Erythromelalgia is widely thought to be a rare condition, even though there is little data on its prevalence. Recent studies suggest that the condition is more common than was once believed and that there is a spectrum of symptom experiences from trivial distress to limb-threatening disease [5, 22]. A study of 87 individuals in the Norwegian population estimated that the incidence is 0.25/100,000 inhabitants per year with a corresponding annual prevalence of 2/100,000 [22]. In a population-based study of EM in Olmsted County, MN, USA, the incidence was estimated to be 1.3 per 100,000 [24]. These studies have all been based on referred patients with presumably more severe manifestations, excluding those with milder symptoms and underestimating the true incidence. This study aimed to recruit a self-identified population of people who suffer from the symptoms of red, hot, painful feet from the Dunedin community in order to gain insight into the prevalence of suffers, better characterise this population, and measure their quality of life (QOL).

2. Methods Subject Recruitment and Selection

Participants were recruited from the community over a period of three months. We advertised for volunteers by placing free flyers outside the ground floor elevators of the Dunedin Public Hospital over a three-month period from December through February 2008/2009. On December 18, 2008, a quarter page advertisement was placed in the free, weekly, community publication, the Star. In the same issue, the newspaper ran a story about our study and the experience of a man who suffered from severe EM. Individuals were invited to contact us by phone or email to participate in the study if they suffered from episodes of painful, red, hot feet.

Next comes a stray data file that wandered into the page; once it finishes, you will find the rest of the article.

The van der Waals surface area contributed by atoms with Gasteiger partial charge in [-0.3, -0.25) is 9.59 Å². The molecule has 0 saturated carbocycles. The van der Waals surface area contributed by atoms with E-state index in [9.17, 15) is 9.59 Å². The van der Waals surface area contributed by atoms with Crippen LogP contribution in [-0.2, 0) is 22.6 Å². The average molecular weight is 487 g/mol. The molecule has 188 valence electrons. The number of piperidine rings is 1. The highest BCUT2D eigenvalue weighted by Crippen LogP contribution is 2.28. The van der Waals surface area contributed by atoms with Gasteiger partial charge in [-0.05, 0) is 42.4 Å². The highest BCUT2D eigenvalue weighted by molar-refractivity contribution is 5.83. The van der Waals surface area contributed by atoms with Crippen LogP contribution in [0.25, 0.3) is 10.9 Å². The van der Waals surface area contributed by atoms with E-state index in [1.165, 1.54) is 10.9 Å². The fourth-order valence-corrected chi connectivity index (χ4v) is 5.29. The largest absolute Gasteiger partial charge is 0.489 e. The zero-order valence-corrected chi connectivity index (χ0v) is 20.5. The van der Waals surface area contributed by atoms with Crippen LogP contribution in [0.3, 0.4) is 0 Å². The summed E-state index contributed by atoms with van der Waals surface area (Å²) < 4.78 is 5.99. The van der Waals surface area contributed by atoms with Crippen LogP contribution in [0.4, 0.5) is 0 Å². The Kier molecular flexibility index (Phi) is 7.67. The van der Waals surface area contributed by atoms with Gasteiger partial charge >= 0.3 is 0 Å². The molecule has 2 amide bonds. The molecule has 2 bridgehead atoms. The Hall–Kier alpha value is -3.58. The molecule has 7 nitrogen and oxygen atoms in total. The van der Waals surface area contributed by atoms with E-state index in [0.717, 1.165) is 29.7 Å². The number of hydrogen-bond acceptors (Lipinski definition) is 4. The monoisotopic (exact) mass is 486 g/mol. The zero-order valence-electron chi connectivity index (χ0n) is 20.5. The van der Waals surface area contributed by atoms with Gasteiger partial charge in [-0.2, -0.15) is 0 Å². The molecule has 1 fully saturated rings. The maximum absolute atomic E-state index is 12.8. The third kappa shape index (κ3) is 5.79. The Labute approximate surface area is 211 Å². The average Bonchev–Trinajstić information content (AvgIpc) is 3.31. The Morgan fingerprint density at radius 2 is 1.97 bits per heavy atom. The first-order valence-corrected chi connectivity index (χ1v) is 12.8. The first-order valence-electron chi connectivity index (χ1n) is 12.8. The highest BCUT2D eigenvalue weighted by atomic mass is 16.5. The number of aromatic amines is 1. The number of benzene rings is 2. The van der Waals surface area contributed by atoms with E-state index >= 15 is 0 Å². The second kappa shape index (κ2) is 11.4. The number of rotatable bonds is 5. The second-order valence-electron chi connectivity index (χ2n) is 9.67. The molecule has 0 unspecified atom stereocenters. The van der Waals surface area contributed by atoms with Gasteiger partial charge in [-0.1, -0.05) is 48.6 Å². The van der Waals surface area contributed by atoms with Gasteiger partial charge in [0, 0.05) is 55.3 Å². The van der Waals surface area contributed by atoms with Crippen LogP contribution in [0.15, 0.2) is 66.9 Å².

An initial discussion took place with each participant by phone. The study was explained in further detail, and symptoms and experiences with hot feet were discussed. We included anyone who contacted us provided they suffered from painful burning feet, and lived in New Zealand. Individuals who lived outside of the Dunedin city limits were not included in prevalence calculations but were included in quality of life assessments calculations, which we compared to New Zealand population data and demographic descriptors of the study population. The participants were then mailed a packet containing a return envelope, an instruction and information sheet about the study, a consent form, a SF-36 questionnaire, and a quality of life condition specific questionnaire. At the end of the condition specific questionnaire was a free text comment area, and many people chose to express experiences and ideas about their condition. From this initial population a database was created.

In March and June, 2011, participants were invited by telephone, with the entire list being called in completion on five different days at different times of the day. Participants who were invited to attend our department came into the hospital to complete a standardised questionnaire assessment and examination conducted by the lead author regarding their symptoms and experiences with hot feet to confirm the diagnosis of EM. Diagnosis was made if the patient gave a clear history of symptoms of intermittent, bilateral, erythema, and hot pain/discomfort of the extremities, made worse with heat/limb dependency and better with cooling. Other identifiable clinical causes for these symptoms in history and examination were looked at for exclusion. People were given the opportunity to express experiences and ideas about their condition which were also documented at the end of the questionnaire.